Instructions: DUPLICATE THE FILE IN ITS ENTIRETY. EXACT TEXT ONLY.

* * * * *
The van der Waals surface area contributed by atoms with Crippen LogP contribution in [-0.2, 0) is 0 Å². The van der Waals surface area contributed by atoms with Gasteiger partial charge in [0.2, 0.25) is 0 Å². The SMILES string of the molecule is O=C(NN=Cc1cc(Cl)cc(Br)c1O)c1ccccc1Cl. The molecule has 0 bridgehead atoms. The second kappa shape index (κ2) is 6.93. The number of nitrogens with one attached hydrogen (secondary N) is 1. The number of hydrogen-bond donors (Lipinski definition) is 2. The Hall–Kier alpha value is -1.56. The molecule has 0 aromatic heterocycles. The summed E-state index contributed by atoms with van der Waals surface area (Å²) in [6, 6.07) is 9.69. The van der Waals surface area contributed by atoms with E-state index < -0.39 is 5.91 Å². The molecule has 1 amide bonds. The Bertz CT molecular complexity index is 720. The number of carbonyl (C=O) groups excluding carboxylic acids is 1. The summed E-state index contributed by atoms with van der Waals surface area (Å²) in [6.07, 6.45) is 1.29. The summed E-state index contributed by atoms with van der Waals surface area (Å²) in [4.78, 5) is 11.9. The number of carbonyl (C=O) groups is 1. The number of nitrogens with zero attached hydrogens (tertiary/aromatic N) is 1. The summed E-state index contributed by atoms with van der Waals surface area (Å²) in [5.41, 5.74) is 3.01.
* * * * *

The van der Waals surface area contributed by atoms with Crippen LogP contribution in [-0.2, 0) is 0 Å². The van der Waals surface area contributed by atoms with Gasteiger partial charge in [0.2, 0.25) is 0 Å². The SMILES string of the molecule is O=C(NN=Cc1cc(Cl)cc(Br)c1O)c1ccccc1Cl. The molecule has 0 bridgehead atoms. The second kappa shape index (κ2) is 6.93. The number of nitrogens with one attached hydrogen (secondary N) is 1. The number of hydrogen-bond donors (Lipinski definition) is 2. The Hall–Kier alpha value is -1.56. The molecule has 0 aromatic heterocycles. The summed E-state index contributed by atoms with van der Waals surface area (Å²) in [6, 6.07) is 9.69. The van der Waals surface area contributed by atoms with E-state index < -0.39 is 5.91 Å². The molecule has 1 amide bonds. The Bertz CT molecular complexity index is 720. The number of carbonyl (C=O) groups excluding carboxylic acids is 1. The summed E-state index contributed by atoms with van der Waals surface area (Å²) in [6.07, 6.45) is 1.29. The summed E-state index contributed by atoms with van der Waals surface area (Å²) in [4.78, 5) is 11.9. The number of carbonyl (C=O) groups is 1. The number of nitrogens with zero attached hydrogens (tertiary/aromatic N) is 1. The summed E-state index contributed by atoms with van der Waals surface area (Å²) in [5.41, 5.74) is 3.01.